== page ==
Go to contents

Pres.-elect to Narrow Distance with People

Posted January. 21, 2008 08:16,   


President-elect Lee Myung-bak will have more contact with the people, breaking away from his secluded office in Seoul. He will seek group talks during provincial visits and less protection at outdoor events, his closest aides said yesterday.

▽Provincial visits for small group discussions

His talks in the provinces to start next week will take on the form of small group discussions, instead of large assemblies as previously suggested by the Government Administration and Home Affairs Ministry.

The ministry’s suggestion got the idea from outgoing President Roh Moo-hyun, who traveled nationwide to meet around 100-300 people, including provincial officials and business leaders, to discuss balanced national development.

Lee’s secretarial office said Roh’s meetings were too large in scale to hold in-depth discussions and proved one-sided rather than achieving interactive communication.

“When there are 300 people, we will probably spend one hour and half hours shaking hands and taking photos,” one of Lee’s aides said. “We took a more pragmatic approach following his order because he hates formalities.”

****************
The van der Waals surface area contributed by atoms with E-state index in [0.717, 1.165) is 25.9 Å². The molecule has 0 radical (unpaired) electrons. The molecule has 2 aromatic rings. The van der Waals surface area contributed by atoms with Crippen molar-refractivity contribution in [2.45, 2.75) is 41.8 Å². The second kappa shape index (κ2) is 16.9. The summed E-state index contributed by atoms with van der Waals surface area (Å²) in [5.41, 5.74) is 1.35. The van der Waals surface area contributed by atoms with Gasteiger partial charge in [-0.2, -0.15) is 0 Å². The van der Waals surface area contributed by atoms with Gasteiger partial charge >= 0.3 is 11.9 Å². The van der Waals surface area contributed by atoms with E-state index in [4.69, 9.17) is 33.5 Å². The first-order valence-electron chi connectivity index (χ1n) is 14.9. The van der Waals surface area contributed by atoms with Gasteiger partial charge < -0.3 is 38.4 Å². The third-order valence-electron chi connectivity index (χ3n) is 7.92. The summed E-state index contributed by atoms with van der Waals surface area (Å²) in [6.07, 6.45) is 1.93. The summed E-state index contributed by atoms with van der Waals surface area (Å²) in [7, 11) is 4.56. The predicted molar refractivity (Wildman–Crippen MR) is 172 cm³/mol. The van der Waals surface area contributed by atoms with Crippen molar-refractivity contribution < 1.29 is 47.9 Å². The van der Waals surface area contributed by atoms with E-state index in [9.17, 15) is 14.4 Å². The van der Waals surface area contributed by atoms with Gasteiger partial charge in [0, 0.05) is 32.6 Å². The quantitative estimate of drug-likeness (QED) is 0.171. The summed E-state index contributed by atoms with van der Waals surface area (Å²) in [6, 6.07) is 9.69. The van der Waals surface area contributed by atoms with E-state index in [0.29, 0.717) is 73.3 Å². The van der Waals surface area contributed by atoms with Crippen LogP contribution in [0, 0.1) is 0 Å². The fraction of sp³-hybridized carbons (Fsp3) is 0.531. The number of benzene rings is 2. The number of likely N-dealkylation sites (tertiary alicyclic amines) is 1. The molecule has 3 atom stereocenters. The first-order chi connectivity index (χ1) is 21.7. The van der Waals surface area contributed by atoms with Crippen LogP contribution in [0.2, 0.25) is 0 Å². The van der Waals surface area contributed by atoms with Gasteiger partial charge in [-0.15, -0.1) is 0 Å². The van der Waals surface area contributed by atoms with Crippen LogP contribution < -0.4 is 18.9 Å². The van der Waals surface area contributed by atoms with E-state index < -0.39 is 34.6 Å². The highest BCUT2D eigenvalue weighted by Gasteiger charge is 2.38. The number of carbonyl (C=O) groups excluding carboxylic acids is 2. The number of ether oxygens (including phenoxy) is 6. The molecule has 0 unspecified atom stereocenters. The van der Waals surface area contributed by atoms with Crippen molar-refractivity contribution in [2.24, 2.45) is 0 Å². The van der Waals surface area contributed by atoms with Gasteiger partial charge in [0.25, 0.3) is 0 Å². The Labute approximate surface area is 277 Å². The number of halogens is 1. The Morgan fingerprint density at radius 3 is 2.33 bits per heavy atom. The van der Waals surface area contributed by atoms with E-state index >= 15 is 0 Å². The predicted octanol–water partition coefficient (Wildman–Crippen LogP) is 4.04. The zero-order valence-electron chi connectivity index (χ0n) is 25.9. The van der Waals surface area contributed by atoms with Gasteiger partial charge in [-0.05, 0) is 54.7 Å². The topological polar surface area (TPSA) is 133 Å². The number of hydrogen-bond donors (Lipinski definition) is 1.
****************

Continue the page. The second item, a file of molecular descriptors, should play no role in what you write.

“His visits to the provinces will be an opportunity to listen to business leaders and shop owners at traditional markets, and take the pressing issues of the areas into his hands.”

Lee will visit the two Jeolla provinces Thursday, followed by four other provinces later this month.

▽ Shunning heavy security

Lee told close aides to give him less security to allow greater public access to him at events.

“The president-elect seems to feel that tightened security after the election is distancing himself from the people,” said one aide. “He wants to project a friendly and humble image. His worry is that being the president-elect himself makes it difficult.”

Let alone the greater protection given to him, Lee is apparently aware of the distance the public naturally feels toward the highest authority, and is trying to narrow that gap. When he found that chairs were a sizable distance apart at a meeting with economic experts Friday, he asked for a tighter circle.

He also demonstrates a willingness to listen to others at meetings. He usually starts meetings by saying, “I’m here to listen, not to talk,” to restrain himself and his transition committee members from talking too much.

When the discussion subsides and the meeting wraps up, he encourages participants to speak more. “If you feel you won’t sleep tonight regretting that you didn’t say what you wanted, just speak now.” As a result, his meetings are often extended.

He also told his aides that he will create an atmosphere in which attendees can speak their minds at meetings.

ditto@donga.com mhpark@donga.com